On Wooden Skyscrapers

This Economist article talks about the many benefits of modern wooden skyscrapers.

Noise:

…the construction site would be a lot quieter without the heavy plant required to pound deep foundations, pump concrete and install steel supports.

Cost:

…for every lorry delivering timber for a wooden building, five lorries would be needed to deliver concrete and steel. All these things may mean that once the total construction costs are calculated, a wooden building can work out cheaper.

Carbon emissions:

Using wood could reduce their carbon footprint by 60-75%, according to some studies.

The biggest concerns are strength, fire, and rot, but with current technology these are overcome:

Strength:

A wooden building is about a quarter of the weight of an equivalent reinforced-concrete structure, which means foundations can be smaller…In much the same way that aligning carbon-fibre composites creates stronger racing cars, aircraft and golf clubs, CLT [Cross-Laminated Timber] imparts greater rigidity and strength to wooden structures.

Fire resistance:

In general, a large mass of wood, such as a CLT floor, is difficult to burn without a sustained heat source—for the same reason that it is hard to light a camp fire when all you have is logs…with other fire-resistant layers and modern sprinkler systems, tall wooden buildings can exceed existing fire standards.

There is also a method that combines small concrete layers on top of a wooden foundation between floors to help reduce floor-to-floor noise and further improve fire resistance.

Rot:

What about woodworm and rot? “If you don’t look after it, steel and concrete will fail just as quickly as timber,” says Michael Ramage, head of the Centre for Natural Material Innovation at the University of Cambridge in Britain.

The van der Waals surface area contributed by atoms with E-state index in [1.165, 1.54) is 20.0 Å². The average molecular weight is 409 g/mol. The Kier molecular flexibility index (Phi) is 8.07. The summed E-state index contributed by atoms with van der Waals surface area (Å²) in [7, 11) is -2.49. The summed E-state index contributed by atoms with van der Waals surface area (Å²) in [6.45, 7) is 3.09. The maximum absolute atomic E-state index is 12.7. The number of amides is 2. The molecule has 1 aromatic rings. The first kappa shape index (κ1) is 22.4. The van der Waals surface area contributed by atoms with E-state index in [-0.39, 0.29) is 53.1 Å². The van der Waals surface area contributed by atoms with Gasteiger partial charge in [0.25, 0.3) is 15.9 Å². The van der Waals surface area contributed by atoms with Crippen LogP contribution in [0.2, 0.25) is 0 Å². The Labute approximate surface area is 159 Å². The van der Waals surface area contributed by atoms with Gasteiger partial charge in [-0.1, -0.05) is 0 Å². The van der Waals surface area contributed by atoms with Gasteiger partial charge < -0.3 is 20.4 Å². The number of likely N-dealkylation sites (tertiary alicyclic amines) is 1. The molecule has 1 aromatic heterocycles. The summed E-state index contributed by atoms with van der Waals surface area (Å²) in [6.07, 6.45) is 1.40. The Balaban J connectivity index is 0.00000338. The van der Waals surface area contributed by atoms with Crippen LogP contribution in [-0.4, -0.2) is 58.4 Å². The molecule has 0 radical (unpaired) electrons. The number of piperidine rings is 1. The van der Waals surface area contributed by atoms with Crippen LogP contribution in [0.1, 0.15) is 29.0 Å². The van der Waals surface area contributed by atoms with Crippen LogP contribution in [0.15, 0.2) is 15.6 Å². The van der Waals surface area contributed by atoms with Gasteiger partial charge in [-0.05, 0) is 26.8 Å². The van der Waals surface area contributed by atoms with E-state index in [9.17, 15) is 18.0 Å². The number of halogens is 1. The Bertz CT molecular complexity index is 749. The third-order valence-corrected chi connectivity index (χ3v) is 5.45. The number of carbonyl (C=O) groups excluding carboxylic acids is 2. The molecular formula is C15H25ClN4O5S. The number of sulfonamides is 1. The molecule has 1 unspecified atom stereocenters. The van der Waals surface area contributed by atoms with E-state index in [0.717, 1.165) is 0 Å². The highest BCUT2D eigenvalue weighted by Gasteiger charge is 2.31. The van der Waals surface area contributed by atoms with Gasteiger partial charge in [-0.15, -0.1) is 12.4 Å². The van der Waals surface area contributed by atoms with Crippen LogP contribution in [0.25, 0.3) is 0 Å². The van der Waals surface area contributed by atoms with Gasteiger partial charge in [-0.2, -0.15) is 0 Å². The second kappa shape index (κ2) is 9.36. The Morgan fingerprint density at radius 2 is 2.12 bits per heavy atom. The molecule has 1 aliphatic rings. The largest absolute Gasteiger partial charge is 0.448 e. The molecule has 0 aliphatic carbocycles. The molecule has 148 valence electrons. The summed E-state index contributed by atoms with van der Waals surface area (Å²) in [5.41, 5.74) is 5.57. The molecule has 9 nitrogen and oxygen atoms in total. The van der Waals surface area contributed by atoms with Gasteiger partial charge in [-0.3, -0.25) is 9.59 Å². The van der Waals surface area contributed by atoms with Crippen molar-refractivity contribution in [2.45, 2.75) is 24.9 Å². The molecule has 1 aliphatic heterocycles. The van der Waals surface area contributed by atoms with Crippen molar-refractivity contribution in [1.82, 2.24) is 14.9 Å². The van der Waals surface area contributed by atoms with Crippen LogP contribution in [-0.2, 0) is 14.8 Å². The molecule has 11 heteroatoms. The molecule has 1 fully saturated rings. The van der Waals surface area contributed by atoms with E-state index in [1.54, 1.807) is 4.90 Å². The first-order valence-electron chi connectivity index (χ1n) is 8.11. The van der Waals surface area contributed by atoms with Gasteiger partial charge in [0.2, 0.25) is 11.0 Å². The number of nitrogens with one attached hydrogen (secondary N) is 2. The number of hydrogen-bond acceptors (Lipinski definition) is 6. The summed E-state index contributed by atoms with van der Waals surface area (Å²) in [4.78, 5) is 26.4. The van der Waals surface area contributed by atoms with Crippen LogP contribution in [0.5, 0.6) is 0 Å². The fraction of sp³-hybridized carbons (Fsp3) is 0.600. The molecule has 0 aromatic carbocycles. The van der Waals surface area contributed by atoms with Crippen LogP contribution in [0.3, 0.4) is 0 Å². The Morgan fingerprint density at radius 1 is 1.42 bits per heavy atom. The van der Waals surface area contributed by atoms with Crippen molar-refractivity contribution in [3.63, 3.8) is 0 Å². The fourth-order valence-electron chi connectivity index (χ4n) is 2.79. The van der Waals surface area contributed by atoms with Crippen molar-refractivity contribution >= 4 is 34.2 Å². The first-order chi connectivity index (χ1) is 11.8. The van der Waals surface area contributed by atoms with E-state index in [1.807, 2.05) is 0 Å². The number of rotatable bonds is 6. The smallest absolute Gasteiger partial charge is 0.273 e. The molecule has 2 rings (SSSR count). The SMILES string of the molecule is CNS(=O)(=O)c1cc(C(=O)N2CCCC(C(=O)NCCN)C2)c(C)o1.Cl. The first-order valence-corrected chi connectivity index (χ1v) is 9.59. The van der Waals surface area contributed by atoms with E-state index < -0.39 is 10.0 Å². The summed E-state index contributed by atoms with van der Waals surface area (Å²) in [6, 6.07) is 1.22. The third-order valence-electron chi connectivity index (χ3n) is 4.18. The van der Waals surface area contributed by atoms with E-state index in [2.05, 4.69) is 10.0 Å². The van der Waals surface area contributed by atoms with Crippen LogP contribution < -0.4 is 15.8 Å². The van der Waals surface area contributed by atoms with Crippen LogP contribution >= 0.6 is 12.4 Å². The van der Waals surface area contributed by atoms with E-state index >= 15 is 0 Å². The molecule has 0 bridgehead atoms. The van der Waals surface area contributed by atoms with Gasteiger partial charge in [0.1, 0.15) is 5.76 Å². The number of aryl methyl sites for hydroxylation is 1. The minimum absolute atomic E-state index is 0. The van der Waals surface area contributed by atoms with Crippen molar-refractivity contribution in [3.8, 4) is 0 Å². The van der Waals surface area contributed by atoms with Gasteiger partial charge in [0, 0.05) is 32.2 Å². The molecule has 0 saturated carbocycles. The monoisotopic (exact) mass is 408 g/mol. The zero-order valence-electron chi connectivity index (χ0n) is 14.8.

Ryan Avent Interview

This Derek Thompson interview with Ryan Avent is interesting throughout. Here is one bit:

It is ironic that liberals, who in the abstract support more inclusive immigration and shared wealth, often live in coastal metros areas that are exclusive by design—they are built around water, limit housing height, and declare certain zones out-of-bounds for further construction. As you point out in the book, one of the tallest buildings in New York City is a residential tower on Park Avenue that is home to a stack of billionaires who, although they could live in any ZIP code on the planet, have chosen to live on top of each other, like candies in a Pez dispenser.

And this (on life after automation):

The very rich will still want people, their own personal shoppers and assistants. Being able to retain human labor would be a sign that you’re wealthy. So even in a future city that had a lot of laborers replaced with technology, you might still have artisanal service sector workers.

Public Feelings on Nuclear Power Make Me Sad :(

I sometimes get frustrated with the mass opposition to Nuclear power in favor of green energy.

Remember…

Nuclear power is the greenest type of energy. 

Nuclear power is the safest type of energy (yes, even including indirect deaths of Chernobyl and Fukushima).

There are even possible innovations that would make it very difficult to use the fissile material to make bombs.

Nuclear power can be economical if given a level playing field.

Nuclear power does not have the intermediacy problems of wind and solar.

Nuclear is good all around.

Driverless Cars Available in Pittsburgh

As early as next month Uber will begin experimenting with commercially available driverless cars in Pittsburgh. Passengers will not know ahead of time whether they have summoned a driverless car and Uber has not revealed what percentage of the Pittsburgh fleet is driverless.